Leonardo-Finmeccanica’s Osprey AESA radar has been picked to serve as look-out on-board the US Navy’s newly-upgraded unmanned helicopter, the MQ-8C Fire Scout. The helicopter will be launched from the decks of US naval combat vessels to keep watch for distant threats.
The contract will see Leonardo delivering an initial batch of 5 radars to the US Navy’s procurement organisation, the Naval Air Systems Command (NAVAIR), for testing and evaluation work. NAVAIR then has an option to buy a larger quantity of the radars for use in real operations. Leonardo has already built a number of Osprey radars so the primary task under this contract is integration with the MQ-8C Fire Scout in time for first production deliveries.
Using its electronic beam technology to scan from high in the sky, crews back on-board will be able to spot even those threats who think they are hiding safely beyond the range of standard ship-based sensors. Employing high-frequency radio waves to ‘see’, an Osprey-equipped MQ-8C Fire Scout can detect targets at extremely long ranges, at night and even in stormy weather conditions when visibility is extremely poor. The radar’s world-first flat-panel technology also means it can be installed within the mould line of the helicopter rather than having to use an underslung belly-pod.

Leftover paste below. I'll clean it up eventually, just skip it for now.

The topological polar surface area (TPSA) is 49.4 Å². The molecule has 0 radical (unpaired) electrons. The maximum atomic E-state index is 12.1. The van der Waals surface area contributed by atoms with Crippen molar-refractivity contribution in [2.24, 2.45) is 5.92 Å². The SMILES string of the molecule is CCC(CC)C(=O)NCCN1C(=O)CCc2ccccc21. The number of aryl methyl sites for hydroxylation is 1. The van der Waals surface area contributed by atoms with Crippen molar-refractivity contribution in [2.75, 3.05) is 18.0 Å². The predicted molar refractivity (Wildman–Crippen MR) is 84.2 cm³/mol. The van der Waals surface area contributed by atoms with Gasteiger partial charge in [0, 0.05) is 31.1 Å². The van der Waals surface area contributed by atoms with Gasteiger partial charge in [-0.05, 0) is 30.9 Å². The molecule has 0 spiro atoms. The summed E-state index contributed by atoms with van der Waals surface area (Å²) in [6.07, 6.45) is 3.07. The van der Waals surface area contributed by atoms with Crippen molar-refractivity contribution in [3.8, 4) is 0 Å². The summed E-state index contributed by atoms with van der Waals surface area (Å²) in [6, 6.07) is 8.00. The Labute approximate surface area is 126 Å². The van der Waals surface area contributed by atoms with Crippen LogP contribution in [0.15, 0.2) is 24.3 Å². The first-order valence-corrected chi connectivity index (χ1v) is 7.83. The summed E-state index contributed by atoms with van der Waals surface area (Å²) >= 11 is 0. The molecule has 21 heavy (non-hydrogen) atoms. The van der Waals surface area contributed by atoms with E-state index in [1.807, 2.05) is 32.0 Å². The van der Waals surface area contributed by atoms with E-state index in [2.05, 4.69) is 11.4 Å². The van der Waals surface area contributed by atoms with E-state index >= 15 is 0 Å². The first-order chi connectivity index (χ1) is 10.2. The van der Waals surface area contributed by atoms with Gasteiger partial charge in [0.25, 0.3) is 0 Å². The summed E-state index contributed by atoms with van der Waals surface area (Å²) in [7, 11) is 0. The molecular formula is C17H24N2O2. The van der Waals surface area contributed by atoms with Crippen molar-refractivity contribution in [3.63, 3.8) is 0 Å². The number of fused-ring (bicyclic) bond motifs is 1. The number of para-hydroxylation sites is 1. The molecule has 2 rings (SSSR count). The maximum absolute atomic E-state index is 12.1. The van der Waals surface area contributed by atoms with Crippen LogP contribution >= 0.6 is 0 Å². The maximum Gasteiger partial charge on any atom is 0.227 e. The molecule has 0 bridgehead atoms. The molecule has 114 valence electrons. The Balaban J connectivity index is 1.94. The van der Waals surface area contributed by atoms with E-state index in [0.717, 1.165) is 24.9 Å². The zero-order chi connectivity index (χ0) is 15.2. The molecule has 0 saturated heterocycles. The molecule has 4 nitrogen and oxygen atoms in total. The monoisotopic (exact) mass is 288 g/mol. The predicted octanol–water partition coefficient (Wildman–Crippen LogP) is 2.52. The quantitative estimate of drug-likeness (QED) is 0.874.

Leonardo is an international leader in radar technology and the Osprey was selected in part because it is the world’s first radar to provide the needed coverage without moving parts or the need for a bulky external radome, all in a package light enough to fit on an MQ-8C Fire Scout. The MQ-8C Fire Scout is expected in future to be fully integrated with both variants of the US Navy’s littoral combat ship and be used extensively on operations.
The US Navy has chosen the 2-panel version of the Osprey which will provide a 240-degree instantaneous field of view and a range of digital modes including weather detection, air-to-air targeting and a ground moving target indicator (GMTI). The lack of moving parts inherent in the ‘E-Scan’ design means that repair and support costs are vastly reduced compared to alternative radar options. Osprey also provides an open architecture, meaning the US Navy can insert new software independently.